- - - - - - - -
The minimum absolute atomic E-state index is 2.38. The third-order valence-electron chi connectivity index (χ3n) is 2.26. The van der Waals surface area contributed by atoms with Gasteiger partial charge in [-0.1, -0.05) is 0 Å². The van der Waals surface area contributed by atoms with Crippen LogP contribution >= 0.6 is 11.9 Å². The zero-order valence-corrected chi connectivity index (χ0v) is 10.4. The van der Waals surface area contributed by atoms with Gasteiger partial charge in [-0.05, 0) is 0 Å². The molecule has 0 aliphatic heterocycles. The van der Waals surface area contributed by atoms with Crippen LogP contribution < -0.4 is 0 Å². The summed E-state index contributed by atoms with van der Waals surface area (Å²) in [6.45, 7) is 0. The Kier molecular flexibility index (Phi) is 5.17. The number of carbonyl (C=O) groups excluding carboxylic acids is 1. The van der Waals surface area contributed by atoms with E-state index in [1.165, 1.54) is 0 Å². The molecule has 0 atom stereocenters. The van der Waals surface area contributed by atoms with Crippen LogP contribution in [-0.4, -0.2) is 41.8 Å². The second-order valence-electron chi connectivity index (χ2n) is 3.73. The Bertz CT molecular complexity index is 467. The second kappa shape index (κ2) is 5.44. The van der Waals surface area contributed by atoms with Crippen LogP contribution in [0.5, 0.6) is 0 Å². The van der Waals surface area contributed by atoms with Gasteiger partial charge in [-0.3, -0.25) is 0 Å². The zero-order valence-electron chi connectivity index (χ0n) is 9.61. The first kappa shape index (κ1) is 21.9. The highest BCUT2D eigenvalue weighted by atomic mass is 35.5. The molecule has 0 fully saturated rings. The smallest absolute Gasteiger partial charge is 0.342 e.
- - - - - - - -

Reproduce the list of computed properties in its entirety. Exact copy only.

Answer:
The minimum absolute atomic E-state index is 2.38. The third-order valence-electron chi connectivity index (χ3n) is 2.26. The van der Waals surface area contributed by atoms with Gasteiger partial charge in [-0.1, -0.05) is 0 Å². The van der Waals surface area contributed by atoms with Crippen LogP contribution >= 0.6 is 11.9 Å². The zero-order valence-corrected chi connectivity index (χ0v) is 10.4. The van der Waals surface area contributed by atoms with Gasteiger partial charge in [-0.05, 0) is 0 Å². The molecule has 0 aliphatic heterocycles. The van der Waals surface area contributed by atoms with Crippen LogP contribution < -0.4 is 0 Å². The summed E-state index contributed by atoms with van der Waals surface area (Å²) in [6.45, 7) is 0. The Kier molecular flexibility index (Phi) is 5.17. The number of carbonyl (C=O) groups excluding carboxylic acids is 1. The van der Waals surface area contributed by atoms with E-state index in [1.165, 1.54) is 0 Å². The molecule has 0 atom stereocenters. The van der Waals surface area contributed by atoms with Crippen LogP contribution in [-0.4, -0.2) is 41.8 Å². The second-order valence-electron chi connectivity index (χ2n) is 3.73. The Bertz CT molecular complexity index is 467. The second kappa shape index (κ2) is 5.44. The van der Waals surface area contributed by atoms with Crippen LogP contribution in [0.5, 0.6) is 0 Å². The van der Waals surface area contributed by atoms with Gasteiger partial charge in [-0.3, -0.25) is 0 Å². The zero-order valence-electron chi connectivity index (χ0n) is 9.61. The first kappa shape index (κ1) is 21.9. The highest BCUT2D eigenvalue weighted by atomic mass is 35.5. The molecule has 0 fully saturated rings. The smallest absolute Gasteiger partial charge is 0.342 e.